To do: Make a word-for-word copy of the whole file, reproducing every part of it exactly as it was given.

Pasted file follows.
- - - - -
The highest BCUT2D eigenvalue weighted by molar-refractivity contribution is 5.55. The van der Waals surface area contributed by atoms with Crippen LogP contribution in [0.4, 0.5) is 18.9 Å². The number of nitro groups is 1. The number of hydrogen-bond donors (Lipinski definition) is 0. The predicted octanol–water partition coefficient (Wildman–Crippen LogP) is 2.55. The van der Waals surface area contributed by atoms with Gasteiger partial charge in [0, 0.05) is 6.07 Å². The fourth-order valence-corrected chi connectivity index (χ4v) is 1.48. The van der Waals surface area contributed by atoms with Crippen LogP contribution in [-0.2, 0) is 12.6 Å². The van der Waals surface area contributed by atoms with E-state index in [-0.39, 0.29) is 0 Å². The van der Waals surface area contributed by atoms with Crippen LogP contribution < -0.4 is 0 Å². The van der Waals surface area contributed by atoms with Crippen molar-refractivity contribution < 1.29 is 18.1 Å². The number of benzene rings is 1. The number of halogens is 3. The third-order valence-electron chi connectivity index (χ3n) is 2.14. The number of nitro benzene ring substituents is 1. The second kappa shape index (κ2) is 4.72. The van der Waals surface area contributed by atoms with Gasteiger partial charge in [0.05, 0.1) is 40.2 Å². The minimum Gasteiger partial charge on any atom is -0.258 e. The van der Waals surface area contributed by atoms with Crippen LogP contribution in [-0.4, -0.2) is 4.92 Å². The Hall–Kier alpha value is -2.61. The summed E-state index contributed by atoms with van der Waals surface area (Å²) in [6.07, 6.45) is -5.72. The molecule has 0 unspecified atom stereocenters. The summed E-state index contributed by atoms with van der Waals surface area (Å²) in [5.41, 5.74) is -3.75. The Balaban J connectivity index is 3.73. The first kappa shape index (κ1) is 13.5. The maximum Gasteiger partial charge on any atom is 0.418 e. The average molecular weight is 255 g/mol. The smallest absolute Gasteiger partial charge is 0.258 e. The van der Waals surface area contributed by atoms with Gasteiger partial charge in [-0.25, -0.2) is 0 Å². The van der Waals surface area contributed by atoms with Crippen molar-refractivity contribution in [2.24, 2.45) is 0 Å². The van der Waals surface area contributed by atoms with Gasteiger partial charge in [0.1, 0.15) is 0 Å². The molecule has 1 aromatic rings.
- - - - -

The highest BCUT2D eigenvalue weighted by molar-refractivity contribution is 5.55. The van der Waals surface area contributed by atoms with Crippen LogP contribution in [0.4, 0.5) is 18.9 Å². The number of nitro groups is 1. The number of hydrogen-bond donors (Lipinski definition) is 0. The predicted octanol–water partition coefficient (Wildman–Crippen LogP) is 2.55. The van der Waals surface area contributed by atoms with Gasteiger partial charge in [0, 0.05) is 6.07 Å². The fourth-order valence-corrected chi connectivity index (χ4v) is 1.48. The van der Waals surface area contributed by atoms with Crippen LogP contribution in [-0.2, 0) is 12.6 Å². The van der Waals surface area contributed by atoms with E-state index in [-0.39, 0.29) is 0 Å². The van der Waals surface area contributed by atoms with Crippen LogP contribution < -0.4 is 0 Å². The van der Waals surface area contributed by atoms with Crippen molar-refractivity contribution < 1.29 is 18.1 Å². The number of benzene rings is 1. The number of halogens is 3. The third-order valence-electron chi connectivity index (χ3n) is 2.14. The number of nitro benzene ring substituents is 1. The second kappa shape index (κ2) is 4.72. The van der Waals surface area contributed by atoms with Gasteiger partial charge in [0.05, 0.1) is 40.2 Å². The minimum Gasteiger partial charge on any atom is -0.258 e. The van der Waals surface area contributed by atoms with Crippen LogP contribution in [-0.4, -0.2) is 4.92 Å². The Hall–Kier alpha value is -2.61. The summed E-state index contributed by atoms with van der Waals surface area (Å²) in [6.07, 6.45) is -5.72. The molecule has 0 unspecified atom stereocenters. The summed E-state index contributed by atoms with van der Waals surface area (Å²) in [5.41, 5.74) is -3.75. The Balaban J connectivity index is 3.73. The first kappa shape index (κ1) is 13.5. The maximum Gasteiger partial charge on any atom is 0.418 e. The average molecular weight is 255 g/mol. The smallest absolute Gasteiger partial charge is 0.258 e. The van der Waals surface area contributed by atoms with Gasteiger partial charge in [-0.25, -0.2) is 0 Å². The van der Waals surface area contributed by atoms with Crippen molar-refractivity contribution in [2.24, 2.45) is 0 Å². The van der Waals surface area contributed by atoms with Gasteiger partial charge in [0.1, 0.15) is 0 Å². The molecule has 1 aromatic rings.